All Hallows is for me a sad place. This one time thriving village stands just a mile or so from Wimborne St Giles and has gone by various names, including Wimborne All Hallows, Wymborn Karentham, Wimborne All Saints, and simply All Hallows. It has always been linked to St Giles, the nearby village which ultimately became Wimborne St Giles, and its church, dating back to Norman times, was at one time the main church of the area with just a small chapel of ease in the larger neighbouring village. That was until the 17th/18th century when it all changed.
In 1672, the First Earl of Shaftesbury whose seat, St Giles House, stood, and in fact still stands, in Wimborne St Giles requested that the two parishes be combined by closing the living at All Hallows, offering King Charles II a living of his choice in exchange for his agreement. Permission was subsequently granted and some 70 years later All Hallows Church was demolished, the stone being used to build a new church just a short distance from the then Fourth Earl’s home.
By this act, the heart was torn out of the village of All Hallows, and especially out of its graveyard, and it went into decline. Today, the now churchless churchyard stands overgrown and unkempt, with broken down graves and leaning headstones covered in ivy. Although the neglect provides some great photographic opportunities, as neglect often does, it is sad that the people who lie here are no longer remembered generations later.
It was visiting this graveyard some years ago that inspired me to write a poem which I entitled ‘Who Cares?’, with that title posing a genuine question rather than an oft used throw away comment of disdain.
Faceless names upon the stone,
No one knows, they are gone,
Ashes to ashes, no-one there,
Does anyone care?
Loved ones once, when alive,
But all too soon, their time to die,
Leaving this earth, with mourners there,
People around to care!
Generations passed, all forgot,
No-one now tends their final plot,
Overgrown and in disrepair,
Does anyone care?
I find myself wondering who these people were and what they were like. They once had family and friends who loved them and missed them greatly when they died but generations later, does anyone even think about them. Certainly no-one tends their graves.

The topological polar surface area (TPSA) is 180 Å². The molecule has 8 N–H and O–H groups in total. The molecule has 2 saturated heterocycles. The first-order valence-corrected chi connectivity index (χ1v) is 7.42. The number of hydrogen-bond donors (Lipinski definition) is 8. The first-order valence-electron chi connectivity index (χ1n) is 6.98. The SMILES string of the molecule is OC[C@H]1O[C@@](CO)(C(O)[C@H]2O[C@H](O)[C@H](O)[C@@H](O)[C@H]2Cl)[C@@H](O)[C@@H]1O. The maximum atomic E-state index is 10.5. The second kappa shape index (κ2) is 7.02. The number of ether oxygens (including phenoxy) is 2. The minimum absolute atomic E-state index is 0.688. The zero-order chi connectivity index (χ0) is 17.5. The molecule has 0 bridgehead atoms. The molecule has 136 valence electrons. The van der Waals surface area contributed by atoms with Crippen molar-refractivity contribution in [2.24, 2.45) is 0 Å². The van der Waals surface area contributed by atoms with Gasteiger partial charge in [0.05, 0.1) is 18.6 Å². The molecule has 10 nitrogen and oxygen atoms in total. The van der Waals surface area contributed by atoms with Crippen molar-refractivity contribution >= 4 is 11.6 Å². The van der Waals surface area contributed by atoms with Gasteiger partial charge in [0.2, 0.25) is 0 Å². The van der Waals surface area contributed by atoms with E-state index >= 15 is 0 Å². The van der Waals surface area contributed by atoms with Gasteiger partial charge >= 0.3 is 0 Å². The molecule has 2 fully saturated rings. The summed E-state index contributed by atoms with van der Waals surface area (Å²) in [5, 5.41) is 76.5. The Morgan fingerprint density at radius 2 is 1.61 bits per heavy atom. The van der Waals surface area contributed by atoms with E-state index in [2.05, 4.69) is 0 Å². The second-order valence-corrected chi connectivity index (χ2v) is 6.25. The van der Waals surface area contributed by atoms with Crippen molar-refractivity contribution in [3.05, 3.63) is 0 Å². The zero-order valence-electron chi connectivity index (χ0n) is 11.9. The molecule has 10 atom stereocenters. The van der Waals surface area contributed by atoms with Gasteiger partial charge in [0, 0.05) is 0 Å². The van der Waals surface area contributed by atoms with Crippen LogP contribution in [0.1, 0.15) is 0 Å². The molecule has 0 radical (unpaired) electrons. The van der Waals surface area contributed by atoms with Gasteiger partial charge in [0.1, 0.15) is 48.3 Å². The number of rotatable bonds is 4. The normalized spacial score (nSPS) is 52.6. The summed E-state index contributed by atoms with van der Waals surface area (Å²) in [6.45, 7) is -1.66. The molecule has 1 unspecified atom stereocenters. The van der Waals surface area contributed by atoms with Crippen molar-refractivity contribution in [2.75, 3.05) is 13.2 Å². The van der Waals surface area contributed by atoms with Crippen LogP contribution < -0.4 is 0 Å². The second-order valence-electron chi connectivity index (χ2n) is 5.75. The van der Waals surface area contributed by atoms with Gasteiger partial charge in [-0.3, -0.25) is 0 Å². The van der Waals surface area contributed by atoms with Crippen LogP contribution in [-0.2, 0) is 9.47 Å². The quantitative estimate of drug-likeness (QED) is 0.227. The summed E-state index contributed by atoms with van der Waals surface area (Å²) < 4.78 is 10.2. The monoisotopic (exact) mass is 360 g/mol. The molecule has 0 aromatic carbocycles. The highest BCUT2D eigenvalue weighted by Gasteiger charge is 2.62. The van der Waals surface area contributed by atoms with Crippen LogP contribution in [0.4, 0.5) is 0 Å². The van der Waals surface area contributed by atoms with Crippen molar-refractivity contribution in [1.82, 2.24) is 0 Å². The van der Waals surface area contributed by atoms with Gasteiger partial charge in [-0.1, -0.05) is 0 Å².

Take the headstone above for instance – a John Rideout who died in 1862 in a work accident when a cart ran over him. The inscription reads:
‘To the memory of John Rideout who died Feb 22 1862 from the injuries he received by a waggon running over him.
Aged 58 years
This stone is erected by M Pardy in whose father’s service as well as his own he was for 36 years a true and faithful carter’
A quick bit of research reveals that John Rideout lived in a cottage in All Hallows and was employed at All Hallows Farm, which is right next door to the graveyard, as a carter for 36 years. This was a substantial farm that employed many, and the rather grand farmhouse is still there. John Rideout was married to Jane who was 10 years his junior, and they had 5 children, most of whom probably also worked at the farm – certainly two of them are described as a milk boy and a plough boy in the 1851 census at the ages of 12 and 10 respectively. Clearly, John Rideout’s employers must have thought highly of him for them to erect this memorial.
There are many such graves in this redundant and overgrown churchyard, but there is only one which remains relatively unscathed from the ravages of time and that is the grave of Henry Lowry-Corry, younger son of the Earl of Belmont, and his wife, Lady Harriet Ashley-Cooper, daughter of the 6th Earl of Shaftesbury. Since the Earl of Belmont is an Irish peerage, it seems that Henry must have moved into his wife’s family seat.
Just as an aside, it is interesting to note that of the 12 Earls of Shaftesbury, all but two have borne the name Anthony Ashley-Cooper. The current, 12th, Earl is one of the two exceptions, inheriting the title when his older brother, also named Anthony, died in 2005 without an heir.
If you were to walk this area, as I did last week when I took these pictures, you could be forgiven for not even noticing that there was a village there. With no church, even the graveyard could easily be missed. This is a place with a history though, albeit a history that has been swallowed up into that of Wimborne St Giles, and people like John Rideout played their part in that.
Thanks for stopping by and reading my ramblings.
Until next time,
The Dorset Rambler
If you would like to contact me, my email address is terry.yarrow@– comments and feedback are always welcomed.
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